A nourishing conversation, if ever, spanning the meaning of life to Covid-19, Black Lives Matter to the Law of Attraction (and the Law of Action), and the importance of knowing our attention as well as our intention when we decide what to focus on (based on the adage that we get more of what we focus on). 

This Zoom-call definitely whet my appetite and I already look forward to doing a Zoom in July, on… well. Who knows!

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calling out for mama

June 6, 2020
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She showed me the trailer to American son on Netflix, and in no time at all, I asked if we couldn’t watch it. So we did. Had us frustrated, irritated, annoyed, upset and shocked.

Then a friend in The Creative’s Workshop discovered Stabat Mater, the piece Jens Bragdell Eriksson, my choirmaster, wrote in 2016 for my choir. Listening she wrote, having me put the album on myself, so I can listen knowing she’s doing the same, on the other side of the world. Together, at a time like this. Important. Vital. Rejuvenating. 

American Son.

Stabat Mater.
At the Cross her station keeping,
stood the mournful Mother weeping,
close to her Son to the last.

And George Floyd calling out for his mama, before dying.
(Click this link. Read it. Promise me, you’ll read it. Then come back here.)

The synchronicity of it hitting me hard.
Parents. Children.
Death. Dying.
Life. Living. 

Trying to make sense of experiences I cannot possibly experience, asking when I don’t, taking in the differences in what it is to be human, in someone else’s body. 

There’s so much to learn, and I intend to continue learning.
Listening. Reading. Watching. Conversing. Asking. Writing. 

Being. And Doing.

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#blackouttuesday

June 2, 2020
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On this #blackouttuesday as I sit here, trying to take it all in, reading some (not a lot), watching some (not a lot), listening some (not a lot), I come back to this:

Attention energizes.
Intention informs.

To what do I give my attention?
What do I want to see more of in this world?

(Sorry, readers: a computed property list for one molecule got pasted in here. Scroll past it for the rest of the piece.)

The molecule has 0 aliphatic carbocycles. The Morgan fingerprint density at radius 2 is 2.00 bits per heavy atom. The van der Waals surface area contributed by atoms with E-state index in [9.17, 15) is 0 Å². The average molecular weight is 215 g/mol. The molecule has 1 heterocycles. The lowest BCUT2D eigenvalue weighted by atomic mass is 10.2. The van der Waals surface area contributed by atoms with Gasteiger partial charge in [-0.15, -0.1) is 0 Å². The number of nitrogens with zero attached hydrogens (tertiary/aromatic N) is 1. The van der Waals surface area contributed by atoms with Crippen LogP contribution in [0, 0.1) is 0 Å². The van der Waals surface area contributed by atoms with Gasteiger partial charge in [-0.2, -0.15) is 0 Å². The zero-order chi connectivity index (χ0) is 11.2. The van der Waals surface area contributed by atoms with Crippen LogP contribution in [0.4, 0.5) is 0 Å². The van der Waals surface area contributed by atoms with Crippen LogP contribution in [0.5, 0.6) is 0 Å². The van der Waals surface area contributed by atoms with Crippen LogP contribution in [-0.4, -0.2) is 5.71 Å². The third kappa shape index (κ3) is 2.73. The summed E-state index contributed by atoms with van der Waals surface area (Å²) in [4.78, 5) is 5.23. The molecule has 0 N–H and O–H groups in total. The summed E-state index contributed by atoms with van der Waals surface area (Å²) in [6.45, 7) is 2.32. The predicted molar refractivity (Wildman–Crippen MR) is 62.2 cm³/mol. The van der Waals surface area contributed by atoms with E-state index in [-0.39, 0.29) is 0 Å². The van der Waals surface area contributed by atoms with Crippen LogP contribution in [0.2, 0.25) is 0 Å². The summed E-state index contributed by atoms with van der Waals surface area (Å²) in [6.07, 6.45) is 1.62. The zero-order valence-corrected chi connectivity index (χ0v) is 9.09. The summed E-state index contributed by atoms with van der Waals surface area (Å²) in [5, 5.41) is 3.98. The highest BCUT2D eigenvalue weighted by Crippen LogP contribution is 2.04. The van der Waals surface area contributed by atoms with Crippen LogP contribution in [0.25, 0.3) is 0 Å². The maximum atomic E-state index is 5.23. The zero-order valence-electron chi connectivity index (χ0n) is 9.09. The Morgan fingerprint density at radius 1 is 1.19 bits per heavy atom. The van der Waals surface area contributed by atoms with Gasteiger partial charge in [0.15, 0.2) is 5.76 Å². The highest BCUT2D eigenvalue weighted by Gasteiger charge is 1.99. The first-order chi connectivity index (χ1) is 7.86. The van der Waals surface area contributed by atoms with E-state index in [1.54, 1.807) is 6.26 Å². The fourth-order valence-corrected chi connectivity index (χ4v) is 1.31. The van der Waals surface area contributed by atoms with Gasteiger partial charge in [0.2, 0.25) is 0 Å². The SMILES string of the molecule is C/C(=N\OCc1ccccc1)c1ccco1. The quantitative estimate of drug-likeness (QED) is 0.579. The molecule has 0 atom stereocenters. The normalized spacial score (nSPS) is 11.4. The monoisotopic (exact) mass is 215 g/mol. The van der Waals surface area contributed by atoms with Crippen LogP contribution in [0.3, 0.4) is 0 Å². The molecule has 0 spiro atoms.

How am I being informed by my intentions?
What’s my learning like?
How can I expand it, go beyond, stretch myself, crossing edges as yet not crossed by me, helping me learn more, see more, grasp more?

And then… turning the energizing attention, and the informed intention into action.
That’s how change is made, by Being the person Doing the work.

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I choose to!

May 24, 2019
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Attended a funeral.
A life, coming to an end.
A long life, lived.

Solemn feeling.
Filled with gratitude for living, for loving, for laughing, for learning.
Reminisce about loved ones who’ve gone before.

Tears fall, slowly, effortlessly.
Not sad tears. Loving tears. Heartfelt tears.
For lives, and choices.
The ones that serve. The ones that don’t.
How it all constitutes a life. A life lived.
Because they are, all of them, those lives.
Lived. One way or another.

And then… sooner or later, they come to an end.
Mine will too.
But not today. Not now.
Every day of life is a day of living.
Loving. Laughing. Learning.
If I choose to make it thus…

I choose to!

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Slow down. Ease up.

February 16, 2019
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As I walked through the door, exclaiming my back is killing me, D picked up on the message. When we sat down to work with the pain, he asked me: What did you feel as you stepped through the door?

I didn’t really have an answer, so he asked if I wanted to hear his impression. Yes, please tell me, I responded. What else could I say, being a Curious George and all that…

So he said, slow down. That’s the message I got, to slow down. Ease up a little. 

I’ve carried the message with me, this past week, using it as a baseline to reflect on what I am doing, in which areas, and how it all serves me. Or doesn’t, for that matter.

Coming to a realization that for quite some time I’ve been pushing all my own buttons. At the same time. Working on all areas, simultaneously. Pushing against the boundaries of my comfort zone… no, that’s untrue. I’ve been pushing against the boundaries of my stretch zone, going dangerously into the red snap zone… in many, if not all, areas of life.

I realized, as I took in the message I was sending but not picking up on, that I don’t have to work in all areas, everywhere, all the time. It is not only reasonable but actually wise, to heed the advice of the master of self-care, Pop the cat. Let myself rest, consolidate, push fewer buttons, letting come that which wants to come, given that I let go of that which has done its job.

So I breathe in. Hold it, for a few seconds. Then… exhale, letting go of a bit of the urge within, to be done. Knowing it’s not at the finishing line the reward of this journey lies. It is the journey itself. That is the reward. The growth. The expansion. The learning. That which is life. Living it. Loving it. Letting go to let come, and reveling in each twist and turn, each nook and cranny, falling through internal trap doors, one after the other. All the while being open. And gentle. Knowing my gentleness towards myself is that which ensures the openness, the willingness, the ability to step without hesitation into the next inch of the unknown.

As a direct result of the reflective process of this past week, I honored myself today.
Saying No to others. Saying Yes to me.
Slowing down. Easing up.